03 Mar 2020   |   International News

‘What happens if we’re kicked out?’ Seven Swiss scientists contemplate a possible future outside EU R&D programmes

Researchers in Switzerland want to keep their labs as close to the EU as possible, and warn that doubts over the country’s place in Horizon Europe will strangle collaboration

EPFL's laboratory for photonics and quantum measurements in Lausanne, Switzerland. Photo: EPFL

The prospect of a diminished science relationship between the EU and Switzerland has sent tremors through the country’s research institutes and labs, as the Swiss government walks a political tightrope with Brussels to secure a new treaty and full access to the next big EU research programme.

The political tussle playing out between Bern and Brussels, which could result in Switzerland being left of of parts of the €90 billion Horizon Europe programme running from 2021 - 2027, is worrying scientists, who are determined to be involved.

Swiss research has flourished within the framework the EU has created for collaborative science, with EU funding leading to advances in highly-specialised research fields, encouraging investment and plugging researchers into extensive research networks.

Money is the least of it, according to interviews Science|Business carried out with seven researchers carried out in Zurich and Lausanne. Testing yourself against the best in Europe, and making the connections that will take your research to the next level, is what matters most, they say.

Fear of isolation

For Tobias Kippenberg, professor of physics at the Swiss Federal Institute of Technology in Lausanne (EPFL), reduced access to the EU’s prized research competitions from 2021 would see him take his research back to his native Germany.

“I don’t see why I should stay in isolation. If access to the European Innovation Council falls away for us, where would we be? Perhaps our start-up would have to close,” he said.

Kippenberg, who leads the laboratory of photonics and quantum measurement, is one of the university’s big research stars, winning awards for work on miniature glass oscillators that store light and vibrations. He is a serial EU grant winner – in all, one third of his funding comes from the EU, and his concerns mirror those of the Swiss research community at large, dependent as it is on long-term funding, cross-border mobility and international collaboration.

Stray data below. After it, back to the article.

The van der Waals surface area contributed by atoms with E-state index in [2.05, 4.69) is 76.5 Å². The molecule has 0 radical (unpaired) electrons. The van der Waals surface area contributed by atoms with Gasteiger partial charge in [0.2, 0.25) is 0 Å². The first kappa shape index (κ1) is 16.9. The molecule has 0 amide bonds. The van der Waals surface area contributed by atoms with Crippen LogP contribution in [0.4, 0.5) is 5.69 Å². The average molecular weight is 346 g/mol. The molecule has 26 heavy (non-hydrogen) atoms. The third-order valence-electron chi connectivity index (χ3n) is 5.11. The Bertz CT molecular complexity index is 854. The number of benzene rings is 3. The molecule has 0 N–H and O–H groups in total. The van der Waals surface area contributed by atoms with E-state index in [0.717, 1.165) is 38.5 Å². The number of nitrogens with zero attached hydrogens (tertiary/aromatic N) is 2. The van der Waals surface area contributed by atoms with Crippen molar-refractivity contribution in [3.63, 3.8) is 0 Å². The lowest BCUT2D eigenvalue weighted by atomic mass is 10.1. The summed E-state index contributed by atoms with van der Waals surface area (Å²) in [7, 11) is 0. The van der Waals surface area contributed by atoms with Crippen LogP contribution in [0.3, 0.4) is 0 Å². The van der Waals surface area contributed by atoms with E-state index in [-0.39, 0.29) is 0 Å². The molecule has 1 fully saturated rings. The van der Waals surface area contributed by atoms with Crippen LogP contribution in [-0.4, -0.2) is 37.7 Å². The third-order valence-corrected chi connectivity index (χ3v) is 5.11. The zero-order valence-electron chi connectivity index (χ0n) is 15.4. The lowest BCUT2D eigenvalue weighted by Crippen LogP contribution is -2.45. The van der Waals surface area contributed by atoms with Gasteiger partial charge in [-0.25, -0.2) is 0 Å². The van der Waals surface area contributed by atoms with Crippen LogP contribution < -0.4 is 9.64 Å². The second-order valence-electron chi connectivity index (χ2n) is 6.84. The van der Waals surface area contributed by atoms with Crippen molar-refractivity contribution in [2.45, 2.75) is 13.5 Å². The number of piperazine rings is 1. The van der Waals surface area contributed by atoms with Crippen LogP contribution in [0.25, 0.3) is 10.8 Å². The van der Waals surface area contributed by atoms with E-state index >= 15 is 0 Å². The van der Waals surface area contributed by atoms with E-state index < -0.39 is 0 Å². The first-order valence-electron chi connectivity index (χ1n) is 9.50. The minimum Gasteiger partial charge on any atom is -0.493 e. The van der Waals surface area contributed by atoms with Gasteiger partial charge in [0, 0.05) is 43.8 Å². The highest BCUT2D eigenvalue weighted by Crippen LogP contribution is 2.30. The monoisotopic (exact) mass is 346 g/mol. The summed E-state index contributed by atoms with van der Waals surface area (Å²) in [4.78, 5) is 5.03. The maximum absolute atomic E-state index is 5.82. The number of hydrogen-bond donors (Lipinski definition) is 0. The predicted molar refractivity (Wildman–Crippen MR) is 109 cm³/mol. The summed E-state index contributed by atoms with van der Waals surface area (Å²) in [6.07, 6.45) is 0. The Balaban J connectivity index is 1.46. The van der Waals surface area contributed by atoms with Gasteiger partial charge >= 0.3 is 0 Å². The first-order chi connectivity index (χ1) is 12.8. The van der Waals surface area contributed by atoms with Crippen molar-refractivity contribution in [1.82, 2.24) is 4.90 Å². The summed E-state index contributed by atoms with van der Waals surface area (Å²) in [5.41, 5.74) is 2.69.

Over the lifetime of his research Kippenberg has won some 20-30 EU grants. His lab has produced the smallest optical frequency comb in existence, which may be used to improve the precision of instruments such as astronomical spectrometers or atomic clocks.

Among these grants, Kippenberg has won three from the European Research Council (ERC), the ultimate recognition for many researchers. And he has used the EU’s Marie Skłodowska-Curie fellowship programme to hire 18 postdocs. “I’m a deep believer in this programme,” he said. “You can get fellowship grants in Switzerland, but you’re maxed out after two or three.”

His field is highly specialised and as a result, “I don’t have direct colleagues here in Switzerland doing what I’m doing,” said Kippenberg. “EU collaboration means I have this beautiful network of colleagues around Europe.”

There is a quid pro quo, with Switzerland’s research helping everyone across the continent. “We’re quite wealthy; we get plenty of funding also from our university. How many other European universities are in a position to coordinate projects like we are?” Kippenberg said.

Even taking into account the 2014-2016 Swiss freeze-out from the EU Horizon 2020 research programme, the country’s researchers have received more than €1 billion in the competition over the previous six years. Barring Switzerland from EU programmes would see, “The EU lose the top groups and weaken their own projects,” Kippenberg said.

“We are also educating [researchers] for Europe and the [EU] profit[s] in many ways in return – in terms of infrastructure, for instance, we have very good support for building labs here. For every euro we get from the EU, there’s about €3 in-kind invested from the university,” said Kippenberg.

“You have PhDs and postdocs from my lab, and most of them go outside to [the rest of] Europe. I have past students and professors in places like Copenhagen, in Nottingham, in Grenoble, and one who works at Airbus.”